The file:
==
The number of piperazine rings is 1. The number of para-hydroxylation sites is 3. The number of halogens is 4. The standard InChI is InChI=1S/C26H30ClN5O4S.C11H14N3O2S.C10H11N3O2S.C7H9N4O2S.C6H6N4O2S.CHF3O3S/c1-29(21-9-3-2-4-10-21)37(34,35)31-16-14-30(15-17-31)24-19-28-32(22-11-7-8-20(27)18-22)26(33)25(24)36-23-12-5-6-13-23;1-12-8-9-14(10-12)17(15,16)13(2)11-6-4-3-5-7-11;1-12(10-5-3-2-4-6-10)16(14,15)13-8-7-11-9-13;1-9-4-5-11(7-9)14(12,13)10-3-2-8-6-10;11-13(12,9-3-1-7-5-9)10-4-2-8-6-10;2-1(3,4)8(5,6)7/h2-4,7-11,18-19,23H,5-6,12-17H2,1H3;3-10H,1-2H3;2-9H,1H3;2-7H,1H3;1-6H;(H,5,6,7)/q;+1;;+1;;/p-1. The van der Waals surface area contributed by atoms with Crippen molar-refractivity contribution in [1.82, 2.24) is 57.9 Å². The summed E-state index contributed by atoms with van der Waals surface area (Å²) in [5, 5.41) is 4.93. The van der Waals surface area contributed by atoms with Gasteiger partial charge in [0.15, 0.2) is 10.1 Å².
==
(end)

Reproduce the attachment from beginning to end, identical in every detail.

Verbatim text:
The number of piperazine rings is 1. The number of para-hydroxylation sites is 3. The number of halogens is 4. The standard InChI is InChI=1S/C26H30ClN5O4S.C11H14N3O2S.C10H11N3O2S.C7H9N4O2S.C6H6N4O2S.CHF3O3S/c1-29(21-9-3-2-4-10-21)37(34,35)31-16-14-30(15-17-31)24-19-28-32(22-11-7-8-20(27)18-22)26(33)25(24)36-23-12-5-6-13-23;1-12-8-9-14(10-12)17(15,16)13(2)11-6-4-3-5-7-11;1-12(10-5-3-2-4-6-10)16(14,15)13-8-7-11-9-13;1-9-4-5-11(7-9)14(12,13)10-3-2-8-6-10;11-13(12,9-3-1-7-5-9)10-4-2-8-6-10;2-1(3,4)8(5,6)7/h2-4,7-11,18-19,23H,5-6,12-17H2,1H3;3-10H,1-2H3;2-9H,1H3;2-7H,1H3;1-6H;(H,5,6,7)/q;+1;;+1;;/p-1. The van der Waals surface area contributed by atoms with Crippen molar-refractivity contribution in [1.82, 2.24) is 57.9 Å². The summed E-state index contributed by atoms with van der Waals surface area (Å²) in [5, 5.41) is 4.93. The van der Waals surface area contributed by atoms with Gasteiger partial charge in [0.15, 0.2) is 10.1 Å².